The government has been clear that the new TPPA will have to go back to Parliament - that is, that it is a different deal from the "Trans-Pacific Partnership Agreement, done at Auckland on 4 February 2016", so National's TPPA law can never come into effect. While they're now part of the government which has agreed to this, I don't expect NZ First and the Greens to give it an easy ride through select committee, and I expect the numbers to be heavily scrutinised. If they don't like it, then I guess Labour will just have to ask National for support instead.

Meanwhile, if this experience has shown us anything, its how badly National sold us out on this issue. A better deal was possible the moment the US walked away, but National was perfectly happy to sign the TPPA as written, complete with US IP bullshit. Its also shown us how undemocratic our foreign policy is, and how secret negotiations do nothing but enable our politicians to lie to us. This isn't good enough. In order for such agreements to be legitimate, they need the consent of the people - and that means full transparency during negotiations, and explicit Parliamentary approval not just for ratification, but for signing. Anything less is buying into the arrogant ideology that foreign policy is for kings, and something us dirty peasants must be kept in the dark about, because we couldn't possibly know what we want. And that is simply undemocratic monarchical bullshit.

Friday, November 10, 2017



New Fisk

Saad Hariri’s resignation as Prime Minister of Lebanon is not all it seems

Freedom of information declines in the UK

The UK publishes comprehensive statistics on the operation of its Freedom of Information Act, covering request volumes, timeliness, and success rates. An article in The Economist highlights the disappointing trend in the latter, with more refusals:

Attempts to obtain the Brexit studies under freedom of information (FOI) requests, which are used by the public to access information from roughly 100,000 public bodies, were rejected. That is increasingly the norm. Between 2010 and 2016 the share of FOI requests that were granted in full by the central government fell from 57% to 46% (see chart).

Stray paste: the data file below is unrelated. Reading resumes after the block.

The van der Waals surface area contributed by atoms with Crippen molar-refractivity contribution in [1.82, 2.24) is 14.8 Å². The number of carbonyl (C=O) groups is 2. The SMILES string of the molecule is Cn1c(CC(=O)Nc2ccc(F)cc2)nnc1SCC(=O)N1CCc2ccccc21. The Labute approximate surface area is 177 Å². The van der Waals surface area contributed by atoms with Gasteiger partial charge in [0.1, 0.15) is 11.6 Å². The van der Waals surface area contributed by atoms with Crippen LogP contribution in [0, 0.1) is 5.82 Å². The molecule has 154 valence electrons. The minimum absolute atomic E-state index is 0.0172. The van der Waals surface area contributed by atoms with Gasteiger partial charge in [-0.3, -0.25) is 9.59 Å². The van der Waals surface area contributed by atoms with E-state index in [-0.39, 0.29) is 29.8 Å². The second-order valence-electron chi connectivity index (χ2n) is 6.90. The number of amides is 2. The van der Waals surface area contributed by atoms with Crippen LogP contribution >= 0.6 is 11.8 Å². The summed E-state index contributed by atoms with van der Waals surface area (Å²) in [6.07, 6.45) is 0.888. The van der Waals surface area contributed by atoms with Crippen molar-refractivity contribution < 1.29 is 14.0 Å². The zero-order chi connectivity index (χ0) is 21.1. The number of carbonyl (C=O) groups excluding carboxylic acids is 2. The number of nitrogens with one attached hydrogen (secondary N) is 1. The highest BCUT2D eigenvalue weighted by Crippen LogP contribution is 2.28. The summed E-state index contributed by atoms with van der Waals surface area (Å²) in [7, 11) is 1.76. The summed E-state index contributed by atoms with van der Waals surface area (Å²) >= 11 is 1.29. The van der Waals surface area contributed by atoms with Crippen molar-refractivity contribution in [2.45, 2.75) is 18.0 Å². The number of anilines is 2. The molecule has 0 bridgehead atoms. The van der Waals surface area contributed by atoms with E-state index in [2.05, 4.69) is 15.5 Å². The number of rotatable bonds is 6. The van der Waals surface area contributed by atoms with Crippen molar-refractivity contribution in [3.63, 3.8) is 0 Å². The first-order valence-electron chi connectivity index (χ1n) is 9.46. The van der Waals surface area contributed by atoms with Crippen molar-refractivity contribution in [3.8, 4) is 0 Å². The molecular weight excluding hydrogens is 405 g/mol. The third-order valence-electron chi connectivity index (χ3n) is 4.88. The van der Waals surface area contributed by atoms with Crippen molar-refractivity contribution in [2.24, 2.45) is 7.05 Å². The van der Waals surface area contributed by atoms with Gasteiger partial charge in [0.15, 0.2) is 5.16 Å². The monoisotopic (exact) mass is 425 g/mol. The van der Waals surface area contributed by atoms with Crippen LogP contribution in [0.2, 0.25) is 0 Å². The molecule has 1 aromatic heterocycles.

One often-cited explanation is the increasing complexity of requests. When the FOI law came into force in 2005, the thinking goes, requesters sought the low-hanging fruit, such as details of MPs’ travel expenses. Over time they made trickier demands, which met refusal. Yet if this were so, one would expect a rise in the proportion of rejections that were attributed to excessive cost (departments can refuse requests that would cost more than £600—$785—or take more than 24 hours, to complete). In fact it has barely budged.

A likelier reason is that civil servants have become more wary. Almost every department is refusing requests more often. And they are clamming up in other ways, says Gavin Freeguard of the Institute for Government, a think-tank. Departments are supposed to publish monthly figures on their costs over £25,000. In 2010 roughly half of them published these data on time. By late 2016, only a quarter did. Biannual releases detailing civil servants’ pay and rank have become similarly tardy.


The Economist lays this clearly at the feet of the UK's politicians, who have consistently attacked the FOIA as being somehow "bad" for "good government" (meaning: "inconvenient for corrupt, secretive, incompetent politicians). The UK's public servants are clearly getting this message loud and clear.

Sadly, we won't be able to get any similar story about New Zealand. While SSC has finally started collecting statistics on OIA requests, it only covers volumes and timeliness, not outcomes. Which means we won't get to see whether National's similar opposition to the OIA has had a similar effect on decisions in New Zealand. But we have a new government now, one which has a specific Associate Minister for Open Government. So maybe they could walk the talk and start actually measuring how open we really are?